In its final press release that reported on the successful conclusion of Husum Wind 2023, the organizer highlighted CNC Onsite’s precision flange milling service for 10-meter offshore wind turbine flanges. Only three wind turbine products were mentioned in the Husum Wind press report on innovations and other highlights. Wind turbine flanges are becoming larger with 8-meter flanges on the market. The tolerances between the two flange faces must be to within two millimeters. CNC Onsite’s solution can offer that precision.
Reported by the German Wind Energy Association (BWE) news portal Windindustrie in Deutschland (English: Wind industry in Germany), the news item details that CNC Onsite has partnered with We4Ce, a Dutch wind turbine rotor blade bushing expert, to jointly develop a blade root repair solution. The solution, which was presented at Husum Wind 2023, makes use of CNC Onsite’s mobile precision machine that drills out the damaged bushings and reinserts new replacement bushings, also called inserts, supplied by the Dutch partner.
Conducted onsite in the wind park, the repair service meets the need from wind turbine owners for efficient repairs that keep CO2 emissions at a minimum. Up until now, the whole wind turbine blade was transported for repair or was completely replaced. What is the cause of wind turbine blade root bushings damage? The article in German explains:
The Bundesverband WindEnergie (BWE) represents the wind energy industry in Germany and has more than 20,000 members.
North American Clean Energy is a printed magazine that reaches nearly 60,000 readers, most of them renewable professionals located in North America, including Canada. Covering CNC Onsite’s new blade root bushing repair service, North American Clean Energy focused on the logistics side of the story. Soeren Kellenberger, sales director of CNC Onsite, authored the article exclusively for the magazine, which explains the process of CNC Onsite’s blade root repair. The portable precision machine is aligned to the wind turbine blade and then drills away the damaged rotor blade bushings from the composite material at the blade root end. After that, an additional drilling process ensures that the new parts – the rotor bushings – can be inserted, precisely aligned with the previous insert. The rotor bushing is then fastened using bonding material. More information in the article, which also explains why root bushings at the blade root break.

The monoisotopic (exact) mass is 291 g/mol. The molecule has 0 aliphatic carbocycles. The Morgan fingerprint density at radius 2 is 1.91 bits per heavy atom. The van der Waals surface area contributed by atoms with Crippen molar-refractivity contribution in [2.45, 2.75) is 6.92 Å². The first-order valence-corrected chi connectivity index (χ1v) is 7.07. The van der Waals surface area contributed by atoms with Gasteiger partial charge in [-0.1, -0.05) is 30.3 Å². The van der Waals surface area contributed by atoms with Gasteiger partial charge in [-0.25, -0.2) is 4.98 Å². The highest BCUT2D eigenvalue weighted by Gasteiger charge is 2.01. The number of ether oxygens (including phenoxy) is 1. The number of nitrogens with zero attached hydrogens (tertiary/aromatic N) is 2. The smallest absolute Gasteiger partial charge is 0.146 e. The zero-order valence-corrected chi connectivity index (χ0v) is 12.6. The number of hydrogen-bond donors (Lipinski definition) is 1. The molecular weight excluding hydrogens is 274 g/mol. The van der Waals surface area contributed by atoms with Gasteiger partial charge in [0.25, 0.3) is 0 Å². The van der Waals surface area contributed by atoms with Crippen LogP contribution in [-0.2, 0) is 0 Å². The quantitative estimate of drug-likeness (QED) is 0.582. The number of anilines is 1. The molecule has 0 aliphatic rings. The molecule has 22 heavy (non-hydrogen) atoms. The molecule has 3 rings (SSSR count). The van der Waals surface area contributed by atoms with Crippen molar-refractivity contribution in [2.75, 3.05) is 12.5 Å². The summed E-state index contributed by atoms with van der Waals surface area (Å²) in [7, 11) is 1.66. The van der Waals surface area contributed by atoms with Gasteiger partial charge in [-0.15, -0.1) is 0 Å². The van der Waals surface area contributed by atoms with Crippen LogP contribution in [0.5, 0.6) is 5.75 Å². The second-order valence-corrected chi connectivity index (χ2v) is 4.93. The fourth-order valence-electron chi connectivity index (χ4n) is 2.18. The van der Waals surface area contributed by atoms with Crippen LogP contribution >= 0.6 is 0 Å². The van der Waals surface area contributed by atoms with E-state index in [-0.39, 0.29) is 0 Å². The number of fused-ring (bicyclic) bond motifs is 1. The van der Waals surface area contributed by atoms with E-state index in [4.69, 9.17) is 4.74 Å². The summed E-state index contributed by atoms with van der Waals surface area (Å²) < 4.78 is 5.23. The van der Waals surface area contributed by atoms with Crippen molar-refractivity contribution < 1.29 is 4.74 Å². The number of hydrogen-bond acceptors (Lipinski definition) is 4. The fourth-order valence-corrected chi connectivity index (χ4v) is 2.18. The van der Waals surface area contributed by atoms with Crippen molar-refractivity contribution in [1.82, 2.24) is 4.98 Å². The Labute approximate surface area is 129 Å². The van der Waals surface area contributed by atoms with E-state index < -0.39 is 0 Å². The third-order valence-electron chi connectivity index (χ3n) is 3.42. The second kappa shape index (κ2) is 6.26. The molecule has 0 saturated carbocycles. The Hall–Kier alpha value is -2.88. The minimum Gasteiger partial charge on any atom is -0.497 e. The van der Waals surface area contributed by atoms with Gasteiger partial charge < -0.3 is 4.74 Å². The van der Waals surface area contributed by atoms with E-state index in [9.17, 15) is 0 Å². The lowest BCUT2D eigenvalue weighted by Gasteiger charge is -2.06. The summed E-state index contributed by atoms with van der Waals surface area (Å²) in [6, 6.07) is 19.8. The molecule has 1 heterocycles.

The Fastener and Fixing magazine, an English language publication that reaches some 50,000 professionals in the fastener sector worldwide, including the wind turbine industry. The magazine included the launch at WindEnergy Hamburg of CNC Onsite’s world premiere, a wind park blade root repair service for damaged threaded inserts, sometimes called root bushings with threads, which are located at the root of the wind rotor blade and connects the turbine blades with the nacelle (the hub itself is connected to the turbine’s main shaft). The magazine reported that the threaded bushings, also called rotor blade inserts, are important for joining the blades to the hub. Over time, when blades are older, these can loosen. There are different reasons why threaded bushings of the wind turbine blade root connection can loosen and become damaged. One is microcracks that form and worsen over time and then allow contaminants into the polymer material.
Motion&Drives, an international power transmission and motion control magazine, reported on CNC Onsite’s invention – a blade root connection repair solutions developed with We4Ce. The technical engineering readers of the news portal were able to learn about the blade root repair solution, which offers precision drilling of damaged blade root bushings. The service is carried out on-site directly in the wind park itself. Normally the rotor blades would have to be sent to the blade manufacturer for repair which takes away important downtime if not to say waiting times. This saves logistics and also it saves on CO2 emissions. Transporting a rotor blade is also associated with high costs and special approvals. The solution offers cost-efficient repair of blade root connection damage, a problem older wind turbine can experience.